Rozzi Talks Berry, Performing Sold-Out Shows in L.A. and New York, and Growing After Heartbreak

If you haven’t heard of Rozzi, you’ve been sleeping on one of the most talented upcoming artists of today. Rozzi is a multi-faceted artist who has performed with the likes of Katy Perry, Joss Stone, Betty Who, Nile Rogers, Maroon 5, and Duran Duran and has made appearances on major TV programs such as Jimmy Kimmel Live. A powerhouse of a vocalist, and a seasoned performer, Rozzi is also a skilled songwriter who creates heartbreakingly beautiful music that carries a soulful flair with an R&B tone. Having just performed sold out shows in L.A. and New York, Rozzi celebrates the recent release of her latest album Berry (Deluxe).

The album includes all tracks from Rozzi’s past two releases, Hymn For Tomorrow and Berry, in a carefully curated, cohesive manner. Now, listeners can experience these songs in the way they were originally intended with the addition of four new tracks, including a new rendition of Alanis Morisette’s “One Hand in my Pocket.” Berry (Deluxe) is a gorgeous work that highlight’s Rozzi’s own experiences with love and heartbreak – finding love, exploring it, learning from heartbreak, and moving on. A stark contrast from her earlier release Bad Together in 2018, Berry (Deluxe) comes with the perspective that comes with hindsight and learning from both the good and the bad that come with relationships and breakups.

We sat down with Rozzi to learn more about Berry (Deluxe) and what she’s working on.

 

Congratulations on releasing Berry (Deluxe)! For its release, you’ve done a series of shows – How has this experience been for you? Yeah I have to say these shows this past two weeks kind of overwhelmed me in a good way. I’ve spent a lot of my career trying to get people’s attention; I’m used to opening for people and trying to win them over. And you would think that would be the scarier version, but for some reason for me, the stakes are lower there – there’s nothing to lose.

Now I’m starting to have people who know my songs and who are coming to see me, which is obviously a dream come true. But it’s just like all of a sudden I feel this pressure to deliver because I’m like these people paid to come, and I want to give them the show they deserve. So in L.A. and New York, everybody was paying attention and knew all the words. And obviously that’s an amazing thing, but sometimes, I think the things you’ve been waiting for to happen – it just caught me off guard.


How do you deal with that pressure? Like, do you have any pre-show rituals? Yeah, like a lot of anxiety; I mean like the moment I booked these shows, I was already anxious. I can’t avoid it; I get really nervous and it’s just excitement. I’m really excited to do it, and I care so much, and it’s my favorite thing in the world, so it just really matters to me that it goes really well.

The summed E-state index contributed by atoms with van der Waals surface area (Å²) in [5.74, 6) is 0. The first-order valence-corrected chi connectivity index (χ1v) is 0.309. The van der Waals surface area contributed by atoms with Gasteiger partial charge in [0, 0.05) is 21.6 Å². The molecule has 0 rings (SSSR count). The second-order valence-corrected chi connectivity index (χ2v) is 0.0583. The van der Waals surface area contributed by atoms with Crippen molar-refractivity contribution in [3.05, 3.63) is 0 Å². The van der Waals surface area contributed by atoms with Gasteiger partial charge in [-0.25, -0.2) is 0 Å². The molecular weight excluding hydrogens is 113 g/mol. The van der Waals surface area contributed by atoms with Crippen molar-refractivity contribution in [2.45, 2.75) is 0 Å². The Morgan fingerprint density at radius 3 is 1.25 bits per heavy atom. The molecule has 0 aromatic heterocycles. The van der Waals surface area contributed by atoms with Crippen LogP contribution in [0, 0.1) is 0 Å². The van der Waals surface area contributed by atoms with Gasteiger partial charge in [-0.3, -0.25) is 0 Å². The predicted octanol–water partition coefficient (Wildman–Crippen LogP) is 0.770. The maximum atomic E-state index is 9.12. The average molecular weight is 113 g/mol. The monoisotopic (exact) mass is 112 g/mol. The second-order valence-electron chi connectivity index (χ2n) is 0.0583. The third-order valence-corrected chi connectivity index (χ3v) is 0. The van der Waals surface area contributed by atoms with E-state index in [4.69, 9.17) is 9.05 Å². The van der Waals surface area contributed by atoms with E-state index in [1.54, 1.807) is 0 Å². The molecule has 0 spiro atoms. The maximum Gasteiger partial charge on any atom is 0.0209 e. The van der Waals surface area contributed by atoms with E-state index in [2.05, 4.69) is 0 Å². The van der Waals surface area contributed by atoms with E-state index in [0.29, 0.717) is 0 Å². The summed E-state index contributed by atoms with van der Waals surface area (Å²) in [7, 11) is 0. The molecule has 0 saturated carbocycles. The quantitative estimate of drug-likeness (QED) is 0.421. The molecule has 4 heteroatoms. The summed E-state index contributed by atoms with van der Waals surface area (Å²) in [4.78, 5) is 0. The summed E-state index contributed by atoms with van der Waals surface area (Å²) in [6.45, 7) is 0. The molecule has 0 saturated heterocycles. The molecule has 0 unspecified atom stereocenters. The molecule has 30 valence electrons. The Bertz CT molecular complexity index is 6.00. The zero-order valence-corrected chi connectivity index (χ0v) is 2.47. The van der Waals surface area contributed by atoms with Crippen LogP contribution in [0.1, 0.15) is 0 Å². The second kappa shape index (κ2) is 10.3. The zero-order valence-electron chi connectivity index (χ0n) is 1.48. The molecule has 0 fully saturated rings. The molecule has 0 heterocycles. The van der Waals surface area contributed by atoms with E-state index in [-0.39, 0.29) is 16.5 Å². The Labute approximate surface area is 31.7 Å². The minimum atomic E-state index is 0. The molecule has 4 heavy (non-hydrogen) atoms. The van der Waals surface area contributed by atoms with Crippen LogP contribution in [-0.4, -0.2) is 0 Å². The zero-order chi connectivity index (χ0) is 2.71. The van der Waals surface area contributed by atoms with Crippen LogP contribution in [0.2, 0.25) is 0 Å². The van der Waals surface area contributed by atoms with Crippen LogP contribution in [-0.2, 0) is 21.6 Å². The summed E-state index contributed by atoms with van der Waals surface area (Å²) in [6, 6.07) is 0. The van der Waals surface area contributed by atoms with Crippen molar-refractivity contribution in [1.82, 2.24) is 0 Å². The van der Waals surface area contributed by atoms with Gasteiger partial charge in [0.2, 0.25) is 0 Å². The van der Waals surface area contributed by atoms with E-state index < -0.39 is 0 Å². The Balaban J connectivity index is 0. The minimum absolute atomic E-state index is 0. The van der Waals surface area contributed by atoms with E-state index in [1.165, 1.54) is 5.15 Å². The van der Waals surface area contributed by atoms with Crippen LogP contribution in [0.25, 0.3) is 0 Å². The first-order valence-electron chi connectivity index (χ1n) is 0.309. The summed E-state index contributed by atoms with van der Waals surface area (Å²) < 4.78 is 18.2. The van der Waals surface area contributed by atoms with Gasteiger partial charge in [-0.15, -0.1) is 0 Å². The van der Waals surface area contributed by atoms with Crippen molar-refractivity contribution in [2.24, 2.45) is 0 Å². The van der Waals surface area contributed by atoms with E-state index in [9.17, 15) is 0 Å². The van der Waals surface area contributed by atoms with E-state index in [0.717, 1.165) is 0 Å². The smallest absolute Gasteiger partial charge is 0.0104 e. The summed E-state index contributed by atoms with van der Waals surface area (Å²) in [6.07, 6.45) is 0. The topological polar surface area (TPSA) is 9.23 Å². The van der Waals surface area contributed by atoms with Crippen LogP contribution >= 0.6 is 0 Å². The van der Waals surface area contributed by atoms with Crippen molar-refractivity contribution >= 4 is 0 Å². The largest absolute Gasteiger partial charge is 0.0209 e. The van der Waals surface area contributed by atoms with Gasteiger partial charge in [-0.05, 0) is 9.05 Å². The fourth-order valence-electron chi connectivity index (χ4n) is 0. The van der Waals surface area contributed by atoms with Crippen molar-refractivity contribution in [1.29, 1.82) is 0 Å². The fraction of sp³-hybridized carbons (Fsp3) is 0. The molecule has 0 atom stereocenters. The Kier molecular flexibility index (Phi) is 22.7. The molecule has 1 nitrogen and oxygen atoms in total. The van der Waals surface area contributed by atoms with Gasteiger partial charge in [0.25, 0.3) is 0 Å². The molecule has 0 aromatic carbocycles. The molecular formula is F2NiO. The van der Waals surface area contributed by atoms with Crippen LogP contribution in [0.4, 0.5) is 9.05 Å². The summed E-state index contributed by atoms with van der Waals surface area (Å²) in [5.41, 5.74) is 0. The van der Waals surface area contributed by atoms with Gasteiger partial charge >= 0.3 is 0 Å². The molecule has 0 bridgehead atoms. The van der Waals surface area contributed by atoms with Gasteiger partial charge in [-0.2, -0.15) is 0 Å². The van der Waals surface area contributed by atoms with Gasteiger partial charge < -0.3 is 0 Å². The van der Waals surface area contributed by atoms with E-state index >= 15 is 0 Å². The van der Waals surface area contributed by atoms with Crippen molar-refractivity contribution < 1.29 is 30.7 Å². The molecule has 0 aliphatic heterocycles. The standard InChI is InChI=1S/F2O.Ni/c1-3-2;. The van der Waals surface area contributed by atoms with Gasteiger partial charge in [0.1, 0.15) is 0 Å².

So, for me that means a ton of alone time beforehand. I like to be alone as much as possible and just like aggressively chill because I’m energetic and chatty and kind of fast moving naturally, so I need silence to chill me out a bit. That’s the main thing I need which can be confusing a lot of the people that I work with.


You released the first version of your album Berry in April, and now today you’ve added four more songs. Could you tell us more about these songs? Do you have a favorite song? Basically, I released part one of this album, actually last year. It’s called the Hymn For Tomorrow EP. Then I released Berry the second-half of the album, earlier this year. And then today, finally, both of those EP’s are put together in the order I always intended the album to be, plus the four new songs.

Basically,  I wrote an album, and then the label wanted to release it in pieces and spread stuff out. So what’s impactful about today for me is like, it’s the vision I had from the beginning finally realized, and all the songs will now live on forever, in one place, and in the order I intended. It’s like a snapshot of my life over the past few years, you know.  And that’s always really trippy about writing. I write such personal songs like those in my last album Bad Together – It just captures this moment in my life. It’s surreal to have; it’s like an audio journal.


In terms of my favorite song, I change my mind all the time. I think Hymn For Tomorrow is one of my favorites. It’s just a song I wrote for myself when I really needed some optimism. I needed to feel like the next day was going to be better than yesterday, and that’s a continuous need. I have to feel like good things are coming, and I feel that as a world and as a society we need to feel that way. So I really like when I sing live and I can spread that message.

Has your writing process changed at all between your last album Bad Together? The only thing that’s really changed is like, the further along in my career I get, the closer and closer I get to the optimal way that I like to write. I just make it more and more like ‘my way’ if that makes sense. But it’s still the same – I start with lyrics. I always journal first and then write poems. Then I bring those poems to whoever I’m co-writing with and we jam on the poems together. I don’t know if that will ever change because for me, music is all about expressing an emotion.